It does not follow, I repeat, that we should make a common cause with them, and go to war with Spain on their account; this might injure us both. Although I should not fear the result, it might be more prudent to leave the colonies to contend with Spain without interference; and I am convinced no European nation will interfere in her favor. This country has no reason to be afraid of a war, but at the same time none to desire it; peace is our true policy, though not carried so far as to render our steps timid and cowardly. We ought not to be prevented from doing what may be agreeable to us and to our interest, by apprehension of unjust and unlawful violence from the universe; we are now strong enough to pursue any just and reasonable deportment as respects ourselves and others, without dread of consequences. What then ought we to do? I say at once, to establish official relations with the republics of La Plata and Chili. No nation will have any just right to be offended with this. Our own practice, as well as the practice of every other country, considers the existence of a government defacto as sufficient for all purposes of official communications. We never hesitated to establish relations with the revolutionary governments of France, neither did any of the European powers. In the great commonwealth of nations, each one has a right to choose the government or governments with which to establish such relations; other nations have no more right to take offence at this, than one citizen has with another for the choice of his associate. The recognition of the republic of La Plata does not imply that we must make war against Spain, or aid the republic in case it should be invaded. It is not inconsistent with the strictest neutrality; most certainly it is no act of hostility. There is not the least danger that Spain will seriously consider it a cause of war s she may bluster, but she holds too deep a stake to think of striking the first blow. As long as she possesses colonies in America, if there is ever a war between us, it must commence on our side.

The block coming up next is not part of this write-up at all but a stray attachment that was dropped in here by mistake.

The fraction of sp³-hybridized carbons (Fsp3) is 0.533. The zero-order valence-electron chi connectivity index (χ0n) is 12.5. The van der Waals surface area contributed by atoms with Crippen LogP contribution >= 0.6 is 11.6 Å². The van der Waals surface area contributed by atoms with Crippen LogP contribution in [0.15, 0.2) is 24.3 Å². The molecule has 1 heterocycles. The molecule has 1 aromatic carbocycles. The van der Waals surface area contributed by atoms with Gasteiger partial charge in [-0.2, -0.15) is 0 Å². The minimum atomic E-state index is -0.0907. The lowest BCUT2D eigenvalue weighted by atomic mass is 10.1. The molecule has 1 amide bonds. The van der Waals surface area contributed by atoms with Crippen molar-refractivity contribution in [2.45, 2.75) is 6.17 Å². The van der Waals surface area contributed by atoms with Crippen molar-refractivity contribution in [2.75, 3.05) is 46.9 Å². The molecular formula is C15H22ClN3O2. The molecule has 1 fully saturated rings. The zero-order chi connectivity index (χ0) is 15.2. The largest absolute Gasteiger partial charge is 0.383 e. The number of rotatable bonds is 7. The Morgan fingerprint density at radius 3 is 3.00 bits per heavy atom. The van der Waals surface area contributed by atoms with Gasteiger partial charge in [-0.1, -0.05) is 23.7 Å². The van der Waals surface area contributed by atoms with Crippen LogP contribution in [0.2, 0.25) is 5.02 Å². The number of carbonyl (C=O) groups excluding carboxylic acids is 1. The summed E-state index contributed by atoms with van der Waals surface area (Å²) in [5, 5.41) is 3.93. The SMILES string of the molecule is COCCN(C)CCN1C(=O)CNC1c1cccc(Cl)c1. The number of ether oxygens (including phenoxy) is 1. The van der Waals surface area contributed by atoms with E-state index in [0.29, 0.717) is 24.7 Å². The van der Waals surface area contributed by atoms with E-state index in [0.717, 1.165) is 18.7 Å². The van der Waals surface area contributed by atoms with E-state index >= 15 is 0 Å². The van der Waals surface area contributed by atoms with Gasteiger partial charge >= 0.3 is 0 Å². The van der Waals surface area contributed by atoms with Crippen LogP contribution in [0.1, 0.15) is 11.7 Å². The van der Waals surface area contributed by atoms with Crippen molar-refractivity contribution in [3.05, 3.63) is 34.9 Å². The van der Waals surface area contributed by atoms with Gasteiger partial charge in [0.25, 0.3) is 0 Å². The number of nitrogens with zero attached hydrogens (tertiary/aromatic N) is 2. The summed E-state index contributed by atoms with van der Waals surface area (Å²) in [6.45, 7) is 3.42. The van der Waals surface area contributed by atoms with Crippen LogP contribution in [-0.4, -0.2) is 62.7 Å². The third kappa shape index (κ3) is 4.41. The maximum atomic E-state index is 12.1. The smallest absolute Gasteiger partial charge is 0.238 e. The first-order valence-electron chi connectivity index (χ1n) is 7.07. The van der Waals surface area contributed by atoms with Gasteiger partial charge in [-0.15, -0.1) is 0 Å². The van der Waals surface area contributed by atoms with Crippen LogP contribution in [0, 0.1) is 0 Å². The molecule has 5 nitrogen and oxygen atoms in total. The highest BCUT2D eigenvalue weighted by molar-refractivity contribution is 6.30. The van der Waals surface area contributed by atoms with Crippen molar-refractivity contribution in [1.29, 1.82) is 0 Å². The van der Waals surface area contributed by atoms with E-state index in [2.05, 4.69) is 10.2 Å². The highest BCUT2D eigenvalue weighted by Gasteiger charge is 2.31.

It is, as respects ourselves, that we should have any hesitation in acknowledging the independence of La Plata, and not because we should infringe any rights of Spain. There is nothing in the laws of nations to forbid it; and she can lay but poor claim to our friendship. The questions we should ask in this affair, are these: Are the republics just mentioned of such a character as that we should let ourselves down by a treaty of amity with them? What is the extent of their territory—the number of their population—the nature of their governments? Are they capable of defending themselves? Is Spain in possession of any part of their territory? These and other questions might be put to satisfy ourselves before we venture to take them by the hand as friends. This course will be found to accord perfectly with our principles and practice. What, for instance, was our conduct to Spain herself? Where there happens to be at the same time, in the same empire, two or more governments, we may treat with all, or any one, or none; but this is a matter which concerns only ourselves. To treat with all would subject us to great inconvenience; to treat with any one would have the appearance of partiality ; for our own sake, therefore, the best course would be to acknowledge none of them. Thus, when the whole Spanish monarchy was actually split into three parts, King Joseph on the throne, the Cortes endeavouring to expel him, and the colonies setting up for themselves, our government declined acknowledging any of these parties. When the Cortes prevailed, we received the minister of Ferdinand, and acknowledged the government de facto; but we declined receiving the minister of the colonies for two reasons; first, because the contest was not yet properly at an end, therefore, from motives of prudence, we could not think of forming a compact which might prove to be ineffectual; secondly, because the existing governments might not have been of such respectability as that we could place ourselves on a footing with them consistently with the respect due to ourselves. But when these causes ceased, the reasons for our not establishing relations would cease also, if we should regard them as not disreputable to us. The different provinces of South America have not made a common cause, and from their distance it is impossible they could act together. Mexico, Granada, Venezuela, La Plata, Chili, have all declared themselves in the most formal manner separate and independent governments; should any of them, therefore, succeed in expelling the Spanish authorities, and in establishing governments de facto, in pursuance of our own practice and principles, we may venture to establish relations with them, provided we are satisfied that there is a sufficient character and stability to justify us in doing so consistently with prudence.